Joined by a Monash delegation of senior Monash staff, Professor Gardner witnessed the graduation of 29 PhD students from the IITB-Monash Research Academy joint venture program; five students from the program also received medals from the Prime Minister.  The Research Academy is celebrating its 10th year of operation in 2018 and this was the 6th cohort of students to graduate alongside their IITB peers.

Professor Gardner, Deputy Chancellor Shane Buggle and Provost and Senior Vice-President, Professor Marc Parlange formed part of the official academic and VIP procession that sat alongside Prime Minister Modi on the graduation stage as part of the formalities.The IITB-Monash Research Academy joint venture was established in 2008 in recognition of India’s status as an emerging research and global technological powerhouse. It is a collaboration between the Indian Institute of Technology Bombay (IITB) and Monash University.

The IITB-Monash Research Academy enables the formation of multi-disciplinary research teams across Australia and India, challenging the traditional individual/discipline-oriented research agenda. The Academy also enables the long-term engagement of industry commitments structured around major research challenges.

The Academy has successfully fostered deeper collaboration across the higher education sector. It has recruited 250 students, launched 420 joint collaborative projects and produced 600 research publications and Industry funded projects to the tune of $14M in committed contracts. The collaboration has also seen a 585% increase in co-publications from 2012 -2017.After the ceremony the Monash delegation hosted an ‘Alumni and Friends’ reception event in Mumbai. Guests included the newly graduated students, Monash and Academy staff and alumni and friends of Monash drawn from government and industry.

Speaking to the group about Monash’s strength in large scale cross-disciplinary research Professor Gardner said, “You can’t do projects of that scale unless you have excellent research. But you don’t do projects on that scale unless you’re prepared to take on big challenges and big challenges mean you have to work across disciplines.”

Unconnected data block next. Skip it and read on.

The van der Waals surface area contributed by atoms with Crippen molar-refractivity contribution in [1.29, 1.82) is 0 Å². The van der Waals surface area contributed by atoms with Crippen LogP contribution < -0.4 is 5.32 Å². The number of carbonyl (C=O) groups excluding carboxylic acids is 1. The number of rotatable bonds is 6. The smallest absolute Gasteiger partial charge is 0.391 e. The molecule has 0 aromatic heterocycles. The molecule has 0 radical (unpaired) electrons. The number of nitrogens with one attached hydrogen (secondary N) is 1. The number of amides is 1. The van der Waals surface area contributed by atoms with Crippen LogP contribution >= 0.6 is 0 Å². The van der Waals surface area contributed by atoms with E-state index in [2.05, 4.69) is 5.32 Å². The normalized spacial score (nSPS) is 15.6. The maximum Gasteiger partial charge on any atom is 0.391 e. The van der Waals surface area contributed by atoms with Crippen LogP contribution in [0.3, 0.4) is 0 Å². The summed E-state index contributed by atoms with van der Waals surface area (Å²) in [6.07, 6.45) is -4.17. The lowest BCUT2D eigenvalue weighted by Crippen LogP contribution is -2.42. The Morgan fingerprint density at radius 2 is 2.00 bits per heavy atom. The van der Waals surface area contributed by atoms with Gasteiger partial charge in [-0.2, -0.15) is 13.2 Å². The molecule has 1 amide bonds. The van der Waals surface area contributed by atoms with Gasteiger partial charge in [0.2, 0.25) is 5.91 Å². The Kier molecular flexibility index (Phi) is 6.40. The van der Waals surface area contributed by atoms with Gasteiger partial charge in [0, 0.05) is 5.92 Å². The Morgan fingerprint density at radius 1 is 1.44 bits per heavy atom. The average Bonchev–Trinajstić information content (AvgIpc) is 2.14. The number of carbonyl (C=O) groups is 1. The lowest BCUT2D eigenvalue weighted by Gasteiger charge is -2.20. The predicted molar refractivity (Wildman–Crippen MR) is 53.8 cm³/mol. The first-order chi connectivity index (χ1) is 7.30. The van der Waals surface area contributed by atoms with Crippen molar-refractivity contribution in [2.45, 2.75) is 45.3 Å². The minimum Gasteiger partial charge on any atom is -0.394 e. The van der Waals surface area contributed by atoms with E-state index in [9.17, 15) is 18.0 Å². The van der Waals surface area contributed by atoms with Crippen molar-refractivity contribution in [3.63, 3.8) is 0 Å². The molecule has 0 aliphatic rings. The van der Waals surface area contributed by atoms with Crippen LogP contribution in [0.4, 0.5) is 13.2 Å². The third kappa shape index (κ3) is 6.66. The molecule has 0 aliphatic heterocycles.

“…the challenges we’re prepared to put to ourselves (at Monash) are big challenges and we have the excellent people to take on those challenges,” she concluded.

Also speaking at the event was by Dr Murali Sastry, CEO IITB- Monash Research Academy. He joined Professor Gardner is congratulating the new graduates and in highlighting the importance of continued engagement in India. He also encouraged Monash University Alumni to connect with alumni from the Research Academy.

Tracking nanoparticle movement deep inside our lungs


Lung disease is the third leading cause of deaths worldwide, according to a study by the World Health Organization. The respiratory system is prone to numerous diseases like asthma, bronchitis, pneumonia, and cancer. Many of these are caused by nanoparticles that deposit on the inner surfaces in our lungs.

• How does our breathing pattern affect the transport and deposition of these nanoparticles?
• Does our breathing rate during different activities like sleeping, running or walking have any significant effect on this?
• What are the differences in the breathing profiles of healthy persons and those with diseases?
• Can predicting nanoparticle movement in the lung help combat lung disease?

These are some of the questions that Chitresh Bhargava, a research scholar with the IITB-Monash Research Academy, is seeking answers to as part of his PhD project titled ‘Deep in the Lung: Nanoparticles transport and deposition in alveolar flows’.

“The transfer of desirable (drugs) or undesirable aerosols (pollutants) in the lung occurs with the exchange of oxygen and carbon dioxide in small sacs known as alveoli (more than 300 million in number). Understanding the transport and deposition of such nanoparticles is of deep interest to me,” says Chitresh. “It enables us to study health effects — both from the point of view of potential risks due to pollutants and safety to pharmaceutical drug delivery.”